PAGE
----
The 19th Asian Games will kick off in less than a month in Hangzhou, east China’s Zhejiang province. Over 12,000 athletes from 45 Asian countries and regions will gather in the Chinese city for this grand sports event.
All preparation works for the Games have entered the final stage, from venue operations to service support. In a vibrant atmosphere, Zhejiang is ready to present more spectacular experiences.
To meet the massive network demands during the opening and closing ceremonies, the main venue of the Games has undergone communication upgrades, with a capacity to handle internet usage by 100,000 people.
To enable better venue operations, an intelligent management system is in place to precisely monitor various data from foot traffic to meteorological conditions.
Many intelligent robots are also in service, assisting with venue patrols and daily management.
More technological means will be applied to improve venue operations, striving to achieve the best performance during the competitions.
A traffic operations drill was recently conducted on the streets of Hangzhou. A motorcade was seen running smoothly along digital lanes designated for the 19th Asian Games, while regular traffic followed signals and police guidance orderly.
A medical emergency drill was conducted at the emergency department of the Qingchun Campus of the First Affiliated Hospital, Zhejiang University School of Medicine.
An actor, who was playing a spectator accidentally fell in the stands and fractured the leg, was sent to the emergency department. The whole process took less than 30 minutes between the arrival of the “patient” and the surgery, including examination and expert consultation.
At present, the hospital has assembled a specialist team consisting of nearly 1,000 people of over 50 disciplines for the Asian Games medical support.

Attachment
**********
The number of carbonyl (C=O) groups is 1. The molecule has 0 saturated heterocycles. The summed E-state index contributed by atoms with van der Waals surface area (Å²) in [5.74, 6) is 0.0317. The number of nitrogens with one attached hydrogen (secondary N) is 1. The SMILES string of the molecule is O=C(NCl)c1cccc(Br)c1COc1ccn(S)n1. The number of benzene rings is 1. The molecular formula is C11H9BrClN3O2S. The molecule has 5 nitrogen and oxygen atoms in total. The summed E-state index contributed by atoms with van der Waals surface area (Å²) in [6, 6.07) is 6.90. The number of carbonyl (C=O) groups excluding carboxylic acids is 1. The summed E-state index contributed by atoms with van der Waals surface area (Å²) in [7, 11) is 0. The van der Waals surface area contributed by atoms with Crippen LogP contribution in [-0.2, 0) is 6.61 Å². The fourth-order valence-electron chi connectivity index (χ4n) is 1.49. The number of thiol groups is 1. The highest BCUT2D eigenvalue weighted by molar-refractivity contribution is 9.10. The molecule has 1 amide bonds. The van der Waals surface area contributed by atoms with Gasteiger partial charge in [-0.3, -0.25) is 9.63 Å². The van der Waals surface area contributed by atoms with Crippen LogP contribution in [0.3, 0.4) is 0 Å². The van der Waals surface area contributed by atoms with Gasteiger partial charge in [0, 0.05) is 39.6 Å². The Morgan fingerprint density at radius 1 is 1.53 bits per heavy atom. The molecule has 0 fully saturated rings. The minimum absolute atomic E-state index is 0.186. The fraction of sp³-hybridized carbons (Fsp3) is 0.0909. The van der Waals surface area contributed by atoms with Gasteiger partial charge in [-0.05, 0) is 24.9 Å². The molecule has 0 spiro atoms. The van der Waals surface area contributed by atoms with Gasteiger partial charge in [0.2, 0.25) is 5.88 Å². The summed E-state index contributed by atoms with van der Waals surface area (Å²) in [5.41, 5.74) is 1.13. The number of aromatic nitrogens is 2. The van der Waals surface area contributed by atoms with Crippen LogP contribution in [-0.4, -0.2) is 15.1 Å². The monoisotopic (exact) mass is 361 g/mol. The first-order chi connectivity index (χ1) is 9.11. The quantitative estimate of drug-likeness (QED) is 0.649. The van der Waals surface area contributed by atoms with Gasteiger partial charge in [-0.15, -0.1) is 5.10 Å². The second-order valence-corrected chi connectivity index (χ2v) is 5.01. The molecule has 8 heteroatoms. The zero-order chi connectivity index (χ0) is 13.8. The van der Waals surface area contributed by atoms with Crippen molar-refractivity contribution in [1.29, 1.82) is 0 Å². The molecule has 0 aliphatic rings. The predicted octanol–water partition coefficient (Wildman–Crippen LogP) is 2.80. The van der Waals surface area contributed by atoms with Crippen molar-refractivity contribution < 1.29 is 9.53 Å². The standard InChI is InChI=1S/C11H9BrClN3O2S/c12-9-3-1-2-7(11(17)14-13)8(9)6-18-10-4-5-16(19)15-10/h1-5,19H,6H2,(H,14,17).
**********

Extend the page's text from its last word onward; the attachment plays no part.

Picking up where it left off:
“We have selected outstanding medical personnel from multiple hospitals across the province, striving to complete medical support tasks for the Hangzhou Asian Games and the Hangzhou Asian Para Games with a high standard,” said Jiang Huiquan, deputy head of the medical and health department of the Hangzhou Asian Games Organizing Committee.
Hu Chuan’gang, deputy head of the catering service center of the Asian Games Village, has been busy these days improving service quality, reviewing catering issues and optimizing food delivery routes and processes.
He and his team had spent nearly 4 months formulating the menu for athletes. According to Hu, food on the menu must be free of performance-enhancing substances and satisfy the dietary needs of athletes from different ethnicities, cultures and regions. The dishes should also reflect the features of Zhejiang and Hangzhou, Hu added.
The Asian Games village has six restaurants in total, which are expected to open 20 hours a day from the opening to the closing day of the Asian Games.
All food ingredients entering the Asian Games Village must undergo relevant testing. It is estimated that about 1,000 batches will be tested every day, and more than 20,000 batches will be tested during the Asian Games.
Recently, 163 items of broadcast equipment totaling 1,235 kilograms arrived at Hangzhou Xiaoshan International Airport from Geneva, Switzerland. They were the first batch of air freighted goods with Admission Temporaire－Temporary Admission (ATA) Carnets for the Hangzhou Asian Games.
ATA Carnet, known as “the passport of cargos,” is an international customs and temporary export-import document.
“We opened special service windows for the Asian Games, operating 24/7 with dedicated staff to ensure the fastest clearance for this batch of equipment,” said Liu Fengbo, customs staff at Hangzhou Xiaoshan International Airport.
Over the past month, Hangzhou customs has handled customs clearance procedures for 14 batches of 260 Asian Games items from Thailand, South Korea and other countries and regions.
To host a streamlined, safe and splendid Asian Games, Hangzhou is going all out to improve its services in every aspect, including transportation, medical care, catering and the import and export of goods.
At 7:00 a.m., Hangzhou citizen Yu Cuiying started patrolling along a road in Hangzhou’s Gongshu district. These days, she has kept taking down matters needing attention in her work notes.
“I can now perform cardiopulmonary resuscitation and bandaging,” she said, adding that she has also learned simple English vocabulary that enables her to make basic conversations with foreigners after training organized by her community.
The first batch of 220 municipal-level Asian Games service stations has debuted across streets in Hangzhou, providing comprehensive volunteer services for spectators, tourists, and athletes. So far, Hangzhou has carried out 237,000 volunteer service activities joined by over 1.3 million people.
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